The DSA-R committee identified eight technology / business challenges that define the scope of DSA development required to achieve the vision for drilling systems automation. These challenges are all interdependent with multiple interfaces. In February 2014, the committee launched teams to define the way ahead for each challenge. The challenges are:

Systems Architecture [John de Wardt] defines integration and physical interoperability of the drilling system, including prime sub-systems, and includes the hierarchy of workflows, interfaces, definition of states, and other aspects that enable system functionality.

Communications [Moray Laing] addresses links among the downhole, surface, remote operating centers, and distributed experts, in addition to standards for common protocols and interoperability, deterministic systems for hardware control, and secure data transport at all levels.

Instrumentation & Measurement Systems [John Macpherson] defines the requirements for delivering comprehensive, reliable, quality measurements of the downhole, and surface operations in a timely manner for DSA.

Drilling Machines and Equipment [Robin Macmillan] includes a wide range of surface and downhole drilling equipment and robotics that are highly mechanized and semi-autonomous.

Control Systems [Calvin Inabinett] focusses on downhole, surface, and remote systems directed at creating the wellbore and delivering various levels of automation from monitoring through advisory control to autonomous systems.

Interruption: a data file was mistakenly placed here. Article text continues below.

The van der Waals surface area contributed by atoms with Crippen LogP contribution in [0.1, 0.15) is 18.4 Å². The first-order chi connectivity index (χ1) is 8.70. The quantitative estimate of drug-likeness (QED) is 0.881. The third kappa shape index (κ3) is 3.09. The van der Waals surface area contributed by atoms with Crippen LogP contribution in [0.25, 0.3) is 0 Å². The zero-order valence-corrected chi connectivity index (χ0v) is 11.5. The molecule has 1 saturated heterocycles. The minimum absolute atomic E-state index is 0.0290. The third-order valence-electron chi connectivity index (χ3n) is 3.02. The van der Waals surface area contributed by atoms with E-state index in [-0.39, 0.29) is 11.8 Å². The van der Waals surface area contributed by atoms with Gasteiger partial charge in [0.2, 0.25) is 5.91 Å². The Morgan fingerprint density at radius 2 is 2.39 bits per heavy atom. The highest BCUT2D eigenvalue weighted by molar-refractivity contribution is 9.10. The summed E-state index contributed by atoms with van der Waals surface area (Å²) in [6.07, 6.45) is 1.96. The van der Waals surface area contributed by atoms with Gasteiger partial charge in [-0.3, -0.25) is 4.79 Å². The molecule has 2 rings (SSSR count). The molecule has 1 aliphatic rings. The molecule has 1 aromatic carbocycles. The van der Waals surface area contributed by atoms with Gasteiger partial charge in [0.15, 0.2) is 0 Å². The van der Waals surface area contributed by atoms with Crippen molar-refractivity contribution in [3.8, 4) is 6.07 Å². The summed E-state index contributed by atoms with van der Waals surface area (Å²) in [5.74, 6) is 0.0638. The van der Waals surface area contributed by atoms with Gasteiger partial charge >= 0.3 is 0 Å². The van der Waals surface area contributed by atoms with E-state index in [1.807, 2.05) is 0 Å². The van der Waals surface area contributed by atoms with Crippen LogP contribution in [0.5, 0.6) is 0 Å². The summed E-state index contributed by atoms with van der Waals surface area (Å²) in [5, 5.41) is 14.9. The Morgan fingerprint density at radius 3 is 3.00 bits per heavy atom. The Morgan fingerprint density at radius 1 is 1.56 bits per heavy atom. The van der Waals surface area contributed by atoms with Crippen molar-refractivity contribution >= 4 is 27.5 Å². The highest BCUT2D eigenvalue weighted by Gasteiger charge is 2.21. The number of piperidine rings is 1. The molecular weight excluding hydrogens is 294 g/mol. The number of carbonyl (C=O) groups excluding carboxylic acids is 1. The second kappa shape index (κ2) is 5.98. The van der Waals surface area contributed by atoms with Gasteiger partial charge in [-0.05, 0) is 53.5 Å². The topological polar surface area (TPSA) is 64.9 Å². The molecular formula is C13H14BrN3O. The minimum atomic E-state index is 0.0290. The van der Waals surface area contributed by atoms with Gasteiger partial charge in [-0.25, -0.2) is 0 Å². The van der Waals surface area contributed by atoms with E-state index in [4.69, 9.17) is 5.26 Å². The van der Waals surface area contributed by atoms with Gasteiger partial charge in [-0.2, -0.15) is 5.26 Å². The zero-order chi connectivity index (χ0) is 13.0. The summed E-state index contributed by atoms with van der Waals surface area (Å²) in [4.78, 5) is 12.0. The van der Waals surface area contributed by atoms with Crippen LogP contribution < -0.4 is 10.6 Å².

Simulation Systems and Modelling [Blaine Dow] covers planning, real-time, offline, remote and post-well modeling, and simulation tools and systems.

Human Systems Integration [Amanda DiFiore] addresses the interaction of automation systems with humans and mode issues including human displays, human machine interfaces, role competencies, training, and distributed and decentralized control.

Industry Standards and Certification [Mark Anderson] identifies available and required standards and regulations that define the operations of automation as well as current and future impacts that can define the ultimate future of DSA.

Contingency Management System [John de Wardt] critical for safe, deterministic, trustable, deployable autonomy – system ability to “get out of trouble” (added Dec 2015).